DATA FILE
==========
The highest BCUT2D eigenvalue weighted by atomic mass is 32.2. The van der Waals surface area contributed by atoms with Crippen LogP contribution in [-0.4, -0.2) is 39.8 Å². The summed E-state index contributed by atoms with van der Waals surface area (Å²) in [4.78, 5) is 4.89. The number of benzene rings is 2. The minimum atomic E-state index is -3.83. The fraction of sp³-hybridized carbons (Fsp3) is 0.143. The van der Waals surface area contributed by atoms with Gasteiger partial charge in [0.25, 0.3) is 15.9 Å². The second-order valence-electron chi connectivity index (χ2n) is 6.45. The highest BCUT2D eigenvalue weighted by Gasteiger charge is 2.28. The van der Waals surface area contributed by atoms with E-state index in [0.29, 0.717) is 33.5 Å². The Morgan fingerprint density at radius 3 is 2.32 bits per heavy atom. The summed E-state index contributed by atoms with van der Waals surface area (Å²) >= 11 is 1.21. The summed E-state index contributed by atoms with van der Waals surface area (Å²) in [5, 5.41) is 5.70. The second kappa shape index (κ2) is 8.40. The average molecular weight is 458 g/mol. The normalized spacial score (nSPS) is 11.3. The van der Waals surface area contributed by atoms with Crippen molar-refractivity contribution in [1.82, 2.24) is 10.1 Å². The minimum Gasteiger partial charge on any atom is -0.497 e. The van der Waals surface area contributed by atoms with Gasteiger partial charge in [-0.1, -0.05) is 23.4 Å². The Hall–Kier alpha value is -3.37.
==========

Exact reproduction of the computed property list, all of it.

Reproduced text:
The highest BCUT2D eigenvalue weighted by atomic mass is 32.2. The van der Waals surface area contributed by atoms with Crippen LogP contribution in [-0.4, -0.2) is 39.8 Å². The summed E-state index contributed by atoms with van der Waals surface area (Å²) in [4.78, 5) is 4.89. The number of benzene rings is 2. The minimum atomic E-state index is -3.83. The fraction of sp³-hybridized carbons (Fsp3) is 0.143. The van der Waals surface area contributed by atoms with Gasteiger partial charge in [0.25, 0.3) is 15.9 Å². The second-order valence-electron chi connectivity index (χ2n) is 6.45. The highest BCUT2D eigenvalue weighted by Gasteiger charge is 2.28. The van der Waals surface area contributed by atoms with E-state index in [0.29, 0.717) is 33.5 Å². The Morgan fingerprint density at radius 3 is 2.32 bits per heavy atom. The summed E-state index contributed by atoms with van der Waals surface area (Å²) >= 11 is 1.21. The summed E-state index contributed by atoms with van der Waals surface area (Å²) in [5, 5.41) is 5.70. The second kappa shape index (κ2) is 8.40. The average molecular weight is 458 g/mol. The normalized spacial score (nSPS) is 11.3. The van der Waals surface area contributed by atoms with Crippen molar-refractivity contribution in [1.82, 2.24) is 10.1 Å². The minimum Gasteiger partial charge on any atom is -0.497 e. The van der Waals surface area contributed by atoms with Gasteiger partial charge in [-0.1, -0.05) is 23.4 Å². The Hall–Kier alpha value is -3.37.